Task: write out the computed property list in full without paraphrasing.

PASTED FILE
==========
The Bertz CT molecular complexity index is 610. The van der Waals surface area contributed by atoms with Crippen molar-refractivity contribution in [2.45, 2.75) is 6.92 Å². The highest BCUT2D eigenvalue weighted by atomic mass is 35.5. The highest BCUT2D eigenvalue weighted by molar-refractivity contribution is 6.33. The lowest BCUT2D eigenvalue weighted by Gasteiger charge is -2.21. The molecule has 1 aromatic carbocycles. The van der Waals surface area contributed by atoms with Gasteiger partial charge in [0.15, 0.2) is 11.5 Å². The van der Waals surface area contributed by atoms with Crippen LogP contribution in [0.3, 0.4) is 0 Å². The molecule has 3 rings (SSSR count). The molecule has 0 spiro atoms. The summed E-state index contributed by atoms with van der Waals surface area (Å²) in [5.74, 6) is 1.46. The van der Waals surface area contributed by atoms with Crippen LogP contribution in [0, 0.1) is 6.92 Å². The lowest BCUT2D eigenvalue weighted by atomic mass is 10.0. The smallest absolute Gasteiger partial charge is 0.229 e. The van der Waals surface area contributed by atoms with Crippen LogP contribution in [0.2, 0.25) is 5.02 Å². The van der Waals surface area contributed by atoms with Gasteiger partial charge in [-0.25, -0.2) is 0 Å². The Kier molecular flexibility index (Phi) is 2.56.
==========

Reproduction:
The Bertz CT molecular complexity index is 610. The van der Waals surface area contributed by atoms with Crippen molar-refractivity contribution in [2.45, 2.75) is 6.92 Å². The highest BCUT2D eigenvalue weighted by atomic mass is 35.5. The highest BCUT2D eigenvalue weighted by molar-refractivity contribution is 6.33. The lowest BCUT2D eigenvalue weighted by Gasteiger charge is -2.21. The molecule has 1 aromatic carbocycles. The van der Waals surface area contributed by atoms with Gasteiger partial charge in [0.15, 0.2) is 11.5 Å². The van der Waals surface area contributed by atoms with Crippen LogP contribution in [0.3, 0.4) is 0 Å². The molecule has 3 rings (SSSR count). The molecule has 0 spiro atoms. The summed E-state index contributed by atoms with van der Waals surface area (Å²) in [5.74, 6) is 1.46. The van der Waals surface area contributed by atoms with Crippen LogP contribution in [0, 0.1) is 6.92 Å². The lowest BCUT2D eigenvalue weighted by atomic mass is 10.0. The smallest absolute Gasteiger partial charge is 0.229 e. The van der Waals surface area contributed by atoms with Crippen LogP contribution in [0.2, 0.25) is 5.02 Å². The van der Waals surface area contributed by atoms with Gasteiger partial charge in [-0.25, -0.2) is 0 Å². The Kier molecular flexibility index (Phi) is 2.56.